WASHINGTON: The United States and India next week will make another attempt at salvaging their controversial nuclear cooperation agreement but US officials, with little room to manoeuvre, are cautious about the likelihood of progress.
Undersecretary of State Nicholas Burns, who will hold talks on Monday and Tuesday in Washington with Foreign Secretary Shiv Shankar Menon, told Reuters, “We think the Indian government wants to achieve the agreement,” but the two sides had not found a way to bridge serious differences.
Recent technical-level negotiations did not make substantial progress, so “our intention is to make progress during these talks and accelerate our joint efforts towards a full agreement,” Burns said of next week’s talks.
The much-heralded deal would give India access to US nuclear fuel and reactors for the first time in 30 years, despite the fact that New Delhi tested nuclear weapons and has never signed the nuclear Non-Proliferation Treaty.
But disputes over India’s intentions on nuclear testing and reprocessing have not been resolved and both US President George W. Bush and Prime Minister Manmohan Singh are under political constraints that limit their ability to compromise.
The Indian ambassador in Washington has told US congressional aides that “nothing is insurmountable.” But some US experts say differences are so profound, it is increasingly unlikely the deal can be done before Bush leaves office in January 2009.
Philip Zelikow, a former State Department official who helped craft the deal first announced in 2005, said the agreement has ”veered toward the precipice at every stage” and is again unravelling because of ambivalence in both countries’ bureaucracies.
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“At every stage, it’s only been rescued when the leaders grab the steering wheel (and this time) it’s not good enough just to repeat the pieties” of why the agreement is important, he said.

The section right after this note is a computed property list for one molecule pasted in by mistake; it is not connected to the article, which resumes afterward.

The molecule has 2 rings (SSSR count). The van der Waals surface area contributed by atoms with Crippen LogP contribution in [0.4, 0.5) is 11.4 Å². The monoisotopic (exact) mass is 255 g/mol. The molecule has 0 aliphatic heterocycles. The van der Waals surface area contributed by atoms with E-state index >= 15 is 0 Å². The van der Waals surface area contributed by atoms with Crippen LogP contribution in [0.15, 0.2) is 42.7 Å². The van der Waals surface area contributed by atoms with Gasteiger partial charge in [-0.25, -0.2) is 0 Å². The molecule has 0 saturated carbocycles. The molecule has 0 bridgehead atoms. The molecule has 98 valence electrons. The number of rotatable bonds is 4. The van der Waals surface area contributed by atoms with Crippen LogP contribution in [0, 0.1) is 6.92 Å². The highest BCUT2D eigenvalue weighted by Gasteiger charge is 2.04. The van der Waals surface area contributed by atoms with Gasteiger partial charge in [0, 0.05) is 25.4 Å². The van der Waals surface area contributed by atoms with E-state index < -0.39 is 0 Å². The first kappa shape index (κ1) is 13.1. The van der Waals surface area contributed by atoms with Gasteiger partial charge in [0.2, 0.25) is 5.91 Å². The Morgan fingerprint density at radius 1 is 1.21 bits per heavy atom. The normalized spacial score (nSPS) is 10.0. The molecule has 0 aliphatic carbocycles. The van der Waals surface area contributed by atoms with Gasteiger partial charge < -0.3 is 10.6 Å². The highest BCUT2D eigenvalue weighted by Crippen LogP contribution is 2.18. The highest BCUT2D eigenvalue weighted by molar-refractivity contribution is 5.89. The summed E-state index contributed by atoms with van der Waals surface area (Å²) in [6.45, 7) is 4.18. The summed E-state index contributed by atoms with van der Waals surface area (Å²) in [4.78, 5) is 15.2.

“The leaders have to roll up their sleeves and get involved in settling the details,” said Zelikow, a University of Virginia professor and adviser to the Washington-based Barbour Griffith & Rogers LLC lobbying firm that represents India.
The pact was approved by the US Congress in December in a new law called the Hyde Act but the countries have since struggled to negotiate a bilateral agreement that lays down the detailed terms of nuclear trade.
India says Congress imposed new conditions in the law but US experts say the Hyde Act reflects US obligations under other US law, the NPT and the 2005 US-India announcement that set broad political parameters for nuclear cooperation.
One major obstacle is the mandate that Washington halt nuclear cooperation if India tests a nuclear weapon as it did in 1998. US nuclear agreements with Japan and other countries contain similar mandates.
Other disputed points are the US refusal to give India prior approval to allow reprocessing of spent fuel with US components and to assure permanent fuel supplies.
US experts say India floated the idea of redefining any future nuclear test as a “peaceful nuclear explosion” so it would not trigger an end to cooperation but these experts dismiss that as an absurd solution.
US negotiators have been “extremely creative” in offering alternative phrases that might accommodate India’s objections, one congressional aide said.